Massachusetts Man Charged With Open and Gross Lewdness Banned From Park Where He Allegedly Exposed Himself
Thirty two year old Gregory Couture was recently arraigned in the Hingham District Court for one count of Open and Gross Lewdness. The Brockton Enterprise reports that last fall Couture exposed himself to a woman walking in Luddham's Ford Park. The victim was unable to identify him at that time. Just a few weeks ago another woman in the same area saw Couture following her. This same woman saw him hiding behind trees another time in the park. This time the woman took a picture of Couture's car and showed it to the police. Couture was questioned by the police and supposedly admitted to exposing himself in the fall and to having done so to other women in the past. Couture posted five hundred dollars cash bail. He has been banned from the park.
Open and Gross Lewdness in Massachusetts is a felony. It is governed by Massachusetts General Laws Chapter 272 Section 16. The law states verbatim that "[a] man or woman, married or unmarried, who is guilty of open and gross lewdness and lascivious behavior, shall be punished by imprisonment in the state prison for not more than three years or in jail for not more than two years or by a fine of not more than three hundred dollars". While this offense is closely similar to the crime of Indecent Exposure it is considered more serious. Behavior conducted in private will not suffice to convict for this offense. The element of "open" means exactly that. The conduct must be performed with the intention to cause alarm or shock. Indecent Exposure in front of children will satisfy the elements of the offense but the same conduct in front of adults might not. A single act of Open and Gross Lewdness cannot result in more than one conviction even if there are multiple victims. Exposing oneself and masturbating in a public place are typical examples of acts that result in these charges being brought. "Mooning" adults should not result in a conviction and charges alleging such conduct should be dismissed upon motion.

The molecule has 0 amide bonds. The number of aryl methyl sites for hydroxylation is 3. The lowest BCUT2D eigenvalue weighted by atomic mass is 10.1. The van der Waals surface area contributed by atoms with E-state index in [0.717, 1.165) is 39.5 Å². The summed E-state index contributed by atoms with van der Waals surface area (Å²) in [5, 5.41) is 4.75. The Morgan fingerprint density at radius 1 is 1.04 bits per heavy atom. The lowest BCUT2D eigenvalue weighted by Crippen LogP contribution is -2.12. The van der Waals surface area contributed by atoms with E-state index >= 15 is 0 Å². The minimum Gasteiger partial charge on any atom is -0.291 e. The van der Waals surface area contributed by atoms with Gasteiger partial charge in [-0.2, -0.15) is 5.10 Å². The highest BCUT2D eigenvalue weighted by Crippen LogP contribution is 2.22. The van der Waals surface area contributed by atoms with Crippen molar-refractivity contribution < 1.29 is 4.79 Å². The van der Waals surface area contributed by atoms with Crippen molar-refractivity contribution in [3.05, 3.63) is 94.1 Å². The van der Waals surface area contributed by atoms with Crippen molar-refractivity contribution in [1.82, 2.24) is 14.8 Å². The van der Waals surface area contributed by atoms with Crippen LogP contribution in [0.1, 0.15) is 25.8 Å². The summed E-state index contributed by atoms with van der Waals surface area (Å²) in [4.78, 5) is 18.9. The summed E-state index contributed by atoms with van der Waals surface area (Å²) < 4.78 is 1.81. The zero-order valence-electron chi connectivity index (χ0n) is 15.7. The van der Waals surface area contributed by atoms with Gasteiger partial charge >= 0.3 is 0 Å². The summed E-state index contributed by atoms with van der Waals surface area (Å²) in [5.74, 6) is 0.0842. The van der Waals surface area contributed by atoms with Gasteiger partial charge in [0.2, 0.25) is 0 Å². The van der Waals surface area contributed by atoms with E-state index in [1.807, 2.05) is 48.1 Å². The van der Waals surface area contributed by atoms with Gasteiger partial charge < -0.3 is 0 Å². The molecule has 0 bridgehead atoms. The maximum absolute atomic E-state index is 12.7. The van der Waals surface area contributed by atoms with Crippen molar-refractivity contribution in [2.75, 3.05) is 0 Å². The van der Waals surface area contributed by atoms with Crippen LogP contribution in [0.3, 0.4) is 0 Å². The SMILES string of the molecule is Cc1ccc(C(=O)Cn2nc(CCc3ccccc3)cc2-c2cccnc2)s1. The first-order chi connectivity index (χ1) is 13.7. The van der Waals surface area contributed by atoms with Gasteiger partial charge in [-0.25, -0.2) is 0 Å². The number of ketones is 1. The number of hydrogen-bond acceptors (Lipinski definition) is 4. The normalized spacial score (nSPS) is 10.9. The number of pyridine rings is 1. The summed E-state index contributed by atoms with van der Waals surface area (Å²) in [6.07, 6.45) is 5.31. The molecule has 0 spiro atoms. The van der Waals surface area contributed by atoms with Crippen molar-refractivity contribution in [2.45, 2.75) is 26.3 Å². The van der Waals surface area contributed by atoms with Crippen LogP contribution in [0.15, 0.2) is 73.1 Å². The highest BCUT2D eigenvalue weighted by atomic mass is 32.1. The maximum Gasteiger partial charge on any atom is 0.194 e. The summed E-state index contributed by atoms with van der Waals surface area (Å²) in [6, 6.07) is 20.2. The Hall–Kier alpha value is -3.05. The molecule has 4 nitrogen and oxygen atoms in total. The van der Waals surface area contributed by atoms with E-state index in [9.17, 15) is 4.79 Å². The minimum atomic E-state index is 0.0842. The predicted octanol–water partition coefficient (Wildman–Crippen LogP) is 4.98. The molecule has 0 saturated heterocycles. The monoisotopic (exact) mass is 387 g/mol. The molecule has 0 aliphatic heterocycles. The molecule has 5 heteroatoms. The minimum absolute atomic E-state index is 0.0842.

This conduct in lay terms in known as exhibitionism. It is characterized as the act of showing genitals to a stranger without the intention of engaging in sexual activity with that person. Exhibitionists often masturbate during this exposure. Some do so with the intent to shock the victim. Others do this in hopes of arousing their target. The causes of this behavior vary and are mostly inconclusive. The perpetrators are almost always male. As a Massachusetts Criminal Lawyer I have represented many people accused of crimes involving exhibitionism. They defendants in my experience are always men. Experts will tell you that this behavior can be controlled with therapy and sometimes drugs. We have engaged psychologists to evaluate our clients charged with having committed crimes involving this type of behavior. Their reports and recommendations have helped us resolve these cases favorably on countless occasions.